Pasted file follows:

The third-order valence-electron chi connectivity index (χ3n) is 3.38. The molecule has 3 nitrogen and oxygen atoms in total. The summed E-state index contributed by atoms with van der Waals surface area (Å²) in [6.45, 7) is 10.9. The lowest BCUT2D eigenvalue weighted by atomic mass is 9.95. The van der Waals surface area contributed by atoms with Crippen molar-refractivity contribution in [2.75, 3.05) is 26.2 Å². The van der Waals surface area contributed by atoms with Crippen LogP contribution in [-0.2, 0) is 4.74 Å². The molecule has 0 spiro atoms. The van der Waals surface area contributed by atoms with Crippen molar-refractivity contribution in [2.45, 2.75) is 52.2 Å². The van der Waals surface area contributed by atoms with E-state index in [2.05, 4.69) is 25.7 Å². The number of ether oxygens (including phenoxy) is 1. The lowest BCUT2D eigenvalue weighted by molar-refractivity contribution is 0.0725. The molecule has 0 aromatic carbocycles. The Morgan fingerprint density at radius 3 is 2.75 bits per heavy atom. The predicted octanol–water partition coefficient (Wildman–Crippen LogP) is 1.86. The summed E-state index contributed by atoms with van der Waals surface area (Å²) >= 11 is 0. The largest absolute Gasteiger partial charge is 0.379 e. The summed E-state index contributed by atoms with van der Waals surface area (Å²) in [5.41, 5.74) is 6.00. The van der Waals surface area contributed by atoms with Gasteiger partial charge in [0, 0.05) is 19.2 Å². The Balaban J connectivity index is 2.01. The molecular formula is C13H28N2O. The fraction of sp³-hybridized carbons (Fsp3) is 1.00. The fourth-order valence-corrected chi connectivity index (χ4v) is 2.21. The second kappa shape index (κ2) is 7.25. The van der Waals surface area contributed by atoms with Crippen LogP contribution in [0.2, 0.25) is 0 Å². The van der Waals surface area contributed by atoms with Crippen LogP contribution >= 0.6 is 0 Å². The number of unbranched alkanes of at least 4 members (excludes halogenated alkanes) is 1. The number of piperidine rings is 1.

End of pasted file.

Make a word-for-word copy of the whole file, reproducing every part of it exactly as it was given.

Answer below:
The third-order valence-electron chi connectivity index (χ3n) is 3.38. The molecule has 3 nitrogen and oxygen atoms in total. The summed E-state index contributed by atoms with van der Waals surface area (Å²) in [6.45, 7) is 10.9. The lowest BCUT2D eigenvalue weighted by atomic mass is 9.95. The van der Waals surface area contributed by atoms with Crippen molar-refractivity contribution in [2.75, 3.05) is 26.2 Å². The van der Waals surface area contributed by atoms with Crippen LogP contribution in [-0.2, 0) is 4.74 Å². The molecule has 0 spiro atoms. The van der Waals surface area contributed by atoms with Crippen molar-refractivity contribution in [2.45, 2.75) is 52.2 Å². The van der Waals surface area contributed by atoms with E-state index in [2.05, 4.69) is 25.7 Å². The number of ether oxygens (including phenoxy) is 1. The lowest BCUT2D eigenvalue weighted by molar-refractivity contribution is 0.0725. The molecule has 0 aromatic carbocycles. The Morgan fingerprint density at radius 3 is 2.75 bits per heavy atom. The predicted octanol–water partition coefficient (Wildman–Crippen LogP) is 1.86. The summed E-state index contributed by atoms with van der Waals surface area (Å²) >= 11 is 0. The largest absolute Gasteiger partial charge is 0.379 e. The summed E-state index contributed by atoms with van der Waals surface area (Å²) in [5.41, 5.74) is 6.00. The van der Waals surface area contributed by atoms with Gasteiger partial charge in [0, 0.05) is 19.2 Å². The Balaban J connectivity index is 2.01. The molecular formula is C13H28N2O. The fraction of sp³-hybridized carbons (Fsp3) is 1.00. The fourth-order valence-corrected chi connectivity index (χ4v) is 2.21. The second kappa shape index (κ2) is 7.25. The van der Waals surface area contributed by atoms with Crippen LogP contribution in [0.2, 0.25) is 0 Å². The van der Waals surface area contributed by atoms with Crippen LogP contribution >= 0.6 is 0 Å². The number of unbranched alkanes of at least 4 members (excludes halogenated alkanes) is 1. The number of piperidine rings is 1.